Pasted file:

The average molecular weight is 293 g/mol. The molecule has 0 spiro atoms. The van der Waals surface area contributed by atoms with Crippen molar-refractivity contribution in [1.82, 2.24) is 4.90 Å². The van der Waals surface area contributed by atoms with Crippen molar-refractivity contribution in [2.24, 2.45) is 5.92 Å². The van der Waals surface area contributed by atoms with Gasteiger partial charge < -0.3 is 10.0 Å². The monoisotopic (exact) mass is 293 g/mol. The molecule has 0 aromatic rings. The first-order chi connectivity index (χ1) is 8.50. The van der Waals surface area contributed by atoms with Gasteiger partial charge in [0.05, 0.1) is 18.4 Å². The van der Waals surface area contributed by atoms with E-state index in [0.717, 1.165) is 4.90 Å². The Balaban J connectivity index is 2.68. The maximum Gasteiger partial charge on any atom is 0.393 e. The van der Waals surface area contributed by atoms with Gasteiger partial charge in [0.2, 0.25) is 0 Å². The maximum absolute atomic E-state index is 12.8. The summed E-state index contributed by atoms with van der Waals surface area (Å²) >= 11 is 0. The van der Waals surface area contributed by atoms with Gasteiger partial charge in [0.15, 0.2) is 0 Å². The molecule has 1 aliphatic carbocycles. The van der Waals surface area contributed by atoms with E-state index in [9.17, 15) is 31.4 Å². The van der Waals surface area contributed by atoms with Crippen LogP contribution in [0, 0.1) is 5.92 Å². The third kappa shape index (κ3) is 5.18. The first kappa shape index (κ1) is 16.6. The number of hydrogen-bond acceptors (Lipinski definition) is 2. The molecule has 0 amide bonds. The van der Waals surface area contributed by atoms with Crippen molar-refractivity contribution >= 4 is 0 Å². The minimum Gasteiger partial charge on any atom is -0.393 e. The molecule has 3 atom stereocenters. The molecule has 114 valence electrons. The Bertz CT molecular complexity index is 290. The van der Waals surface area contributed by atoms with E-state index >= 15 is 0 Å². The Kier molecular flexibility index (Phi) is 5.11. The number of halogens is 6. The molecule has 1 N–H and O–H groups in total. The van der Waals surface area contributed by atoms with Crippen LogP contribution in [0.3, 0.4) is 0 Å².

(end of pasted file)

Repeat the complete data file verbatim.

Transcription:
The average molecular weight is 293 g/mol. The molecule has 0 spiro atoms. The van der Waals surface area contributed by atoms with Crippen molar-refractivity contribution in [1.82, 2.24) is 4.90 Å². The van der Waals surface area contributed by atoms with Crippen molar-refractivity contribution in [2.24, 2.45) is 5.92 Å². The van der Waals surface area contributed by atoms with Gasteiger partial charge < -0.3 is 10.0 Å². The monoisotopic (exact) mass is 293 g/mol. The molecule has 0 aromatic rings. The first-order chi connectivity index (χ1) is 8.50. The van der Waals surface area contributed by atoms with Gasteiger partial charge in [0.05, 0.1) is 18.4 Å². The van der Waals surface area contributed by atoms with E-state index in [0.717, 1.165) is 4.90 Å². The Balaban J connectivity index is 2.68. The maximum Gasteiger partial charge on any atom is 0.393 e. The van der Waals surface area contributed by atoms with Gasteiger partial charge in [0.2, 0.25) is 0 Å². The maximum absolute atomic E-state index is 12.8. The summed E-state index contributed by atoms with van der Waals surface area (Å²) >= 11 is 0. The van der Waals surface area contributed by atoms with Gasteiger partial charge in [0.15, 0.2) is 0 Å². The molecule has 1 aliphatic carbocycles. The van der Waals surface area contributed by atoms with E-state index in [9.17, 15) is 31.4 Å². The van der Waals surface area contributed by atoms with Crippen LogP contribution in [0, 0.1) is 5.92 Å². The third kappa shape index (κ3) is 5.18. The first kappa shape index (κ1) is 16.6. The number of hydrogen-bond acceptors (Lipinski definition) is 2. The molecule has 0 amide bonds. The van der Waals surface area contributed by atoms with Crippen molar-refractivity contribution >= 4 is 0 Å². The minimum Gasteiger partial charge on any atom is -0.393 e. The molecule has 3 atom stereocenters. The molecule has 114 valence electrons. The Bertz CT molecular complexity index is 290. The van der Waals surface area contributed by atoms with E-state index >= 15 is 0 Å². The Kier molecular flexibility index (Phi) is 5.11. The number of halogens is 6. The molecule has 1 N–H and O–H groups in total. The van der Waals surface area contributed by atoms with Crippen LogP contribution in [0.3, 0.4) is 0 Å².